No system of internal control should be built on trust. The best accounting practice is to separate out the following functions: authorization, record keeping, and custodial responsibility for assets in each accounting transaction.

The CEO's Guide to Reducing Fraud


Originally posted by Jim Wilkinson on July 23, 2013. 

accounting fraud prevention using quickbooks, accounting fraud prevention

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Bank Reconciliation

See Also:
How to manage your banking relationship.
Which Bank to Choose?
Is It Time To Find A New Bank?
5 C’s of Credit (5 C’s of Banking)

Bank Reconciliation Definition

The bank reconciliation definition is the settlement of records between the balance per company financials and the balance per the bank statement. The process of accounting bank statement reconciliation is essential because of the many timing differences and errors in the recording process between two parties. When effectively implemented it assures that the bank as well as the business have relevant financial statements.

Bank Reconciliation Meaning

Bank reconciliation means reconciling financial statements which are owned by both the business itself and the bank statement. Without bringing these 2 records together the process of bank reconciliations would not bring value. From here each account is checked with records to assure a purchase date, income or expenditure, notes or additional needs, and more. This part, specifically, is where many differences arise. The cause of these may include bank deposit and work hours, policies and procedures for both entities, and more. Due to the different record keeping methodologies an alignment must be made to assure that each party has an operable understanding of the financial state of the company.

Bank reconciliation methods and procedures are focused on attaining adjusted cash balances which can be assembled into statements for both the bank and the associated business.

To avoid fraud while performing cash reconciliation, delegate this task to an employee who has no other connection with company cash.


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Bank Reconciliation Method

To begin the bank reconciliation method, enter bank and company balance on a schedule. This will create the initial foundation for the process to proceed. It is important to include the previous bank reconciliation form, if any, to establish differences between current records and this. Once completed, the process moves on to find differences in the accounts of the current period.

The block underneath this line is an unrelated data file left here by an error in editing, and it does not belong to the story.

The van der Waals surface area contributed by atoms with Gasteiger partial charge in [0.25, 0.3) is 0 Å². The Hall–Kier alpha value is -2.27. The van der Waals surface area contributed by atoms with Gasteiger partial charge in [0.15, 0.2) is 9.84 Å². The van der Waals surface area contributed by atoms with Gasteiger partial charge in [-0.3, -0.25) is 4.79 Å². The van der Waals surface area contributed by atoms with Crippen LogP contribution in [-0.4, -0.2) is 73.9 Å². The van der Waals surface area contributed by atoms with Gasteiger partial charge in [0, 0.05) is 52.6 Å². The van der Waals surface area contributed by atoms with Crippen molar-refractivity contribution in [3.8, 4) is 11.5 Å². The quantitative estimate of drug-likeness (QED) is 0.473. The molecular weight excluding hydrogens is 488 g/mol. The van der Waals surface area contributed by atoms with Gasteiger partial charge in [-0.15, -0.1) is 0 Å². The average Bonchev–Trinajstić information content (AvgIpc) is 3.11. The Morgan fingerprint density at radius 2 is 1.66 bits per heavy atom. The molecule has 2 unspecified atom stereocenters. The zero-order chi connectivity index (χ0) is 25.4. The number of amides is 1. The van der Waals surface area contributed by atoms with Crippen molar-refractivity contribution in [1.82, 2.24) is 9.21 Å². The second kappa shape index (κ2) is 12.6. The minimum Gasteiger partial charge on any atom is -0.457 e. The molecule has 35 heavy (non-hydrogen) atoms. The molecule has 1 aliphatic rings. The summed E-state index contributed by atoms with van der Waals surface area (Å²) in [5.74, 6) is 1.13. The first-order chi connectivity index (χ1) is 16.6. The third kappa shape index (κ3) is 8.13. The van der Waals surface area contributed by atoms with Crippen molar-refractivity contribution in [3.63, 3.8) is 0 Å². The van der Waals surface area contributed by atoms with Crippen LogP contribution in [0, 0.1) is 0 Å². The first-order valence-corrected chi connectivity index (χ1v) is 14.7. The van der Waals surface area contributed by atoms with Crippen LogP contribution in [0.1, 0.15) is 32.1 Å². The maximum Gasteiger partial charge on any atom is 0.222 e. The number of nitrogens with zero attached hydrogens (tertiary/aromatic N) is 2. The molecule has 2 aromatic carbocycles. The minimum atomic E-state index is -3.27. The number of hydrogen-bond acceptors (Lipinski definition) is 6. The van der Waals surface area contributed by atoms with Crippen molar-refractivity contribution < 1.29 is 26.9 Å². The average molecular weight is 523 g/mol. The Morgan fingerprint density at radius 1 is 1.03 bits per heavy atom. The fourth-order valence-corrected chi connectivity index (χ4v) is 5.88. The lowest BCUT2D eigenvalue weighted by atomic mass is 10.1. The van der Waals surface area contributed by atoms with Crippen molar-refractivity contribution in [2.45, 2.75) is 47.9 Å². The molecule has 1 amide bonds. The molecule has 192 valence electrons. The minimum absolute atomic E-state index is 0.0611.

Next, look for deposits in transit – any deposits not yet included in the bank forms. These are deposits recorded by the company which are not yet in the bank records. Compare the bank statement deposits with the business’ internal deposit register. Add these to bank statements to form two equal records: one for the bank and one for the firm itself.

Then, find outstanding checks – any checks issues but not yet paid. These are checks written by the company which have not yet been fulfilled by the bank. Compare bank statement listings for paid checks with checks issued by the business under the cash payments journal. Deduct these from the bank records.

Now, find any errors. An example of one such error would be a returned check recorded as $50 but is actually in the amount of $60. Bank errors, when corrected, effect the adjusted balance of company records. The inverse is the case for company errors.

Finally, compile any final changes. These can include fees, interest, and other additional notes.

Complete the bank reconciliation format in this order to cover all important issues. A solid policy must be in place for bank reconciliation statements to be useful.

Bank Reconciliation Example

For example, Minnie is the CFO for Debt Collect LLC, a privately held debt collections company. Debt Collect is in good financial condition and regularly keeps up with their accounting work. Today, Minnie’s task is to review the bank reconciliation process.

Collecting Information

Minnie begins by collecting the relevant information. She sends a memo to all company accountants instructing them to make any final changes which effect overall company financial statements. After some time, she has all of her necessary records.

Performing the Reconciliation

Minnie then sets down to perform her reconciliation. She enters both bank and company balances on a schedule. She also compares this with her previous reconciliation form.

Minnie notices deposits are not at the same level. She quickly corrected this when she accounts for deposits in transit. Finally, she has reconciled the forms, and she moves on.

Minnie then accounts for outstanding checks. Upon examination, her work reveals a major problem. Her cash payments journal is much higher than that of the bank. She looks further to discover a very high level of bounced checks. Further research shows that debt holders, convinced by company contact, are sending checks. The problem is that they are not sending fulfillable checks. After looking at company policy, she prepares some procedure changes which should prevent the company from sending non-collectible checks.

Minnie completes her bank rec with no additional problems. She is satisfied by her analysis because it yielded results that will show her to be one of the great minds of the company. She looks forward to presenting her ideas to the board of directors and helping her employer.

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bank reconciliation, Bank Reconciliation Meaning, Bank Reconciliation Definition, Bank Reconciliation Method

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Most General Ledger Accounts Still Reconciled Manually

The Financial Executives Research Foundation (FERF) and Robert Half recently put out a report. According to a recent AccountingWEB article, 65% of US companies still use some form of manual accounting system. One of the chief reasons for a company to utilize manual account reconciliations is the growing number of general ledger accounts companies use.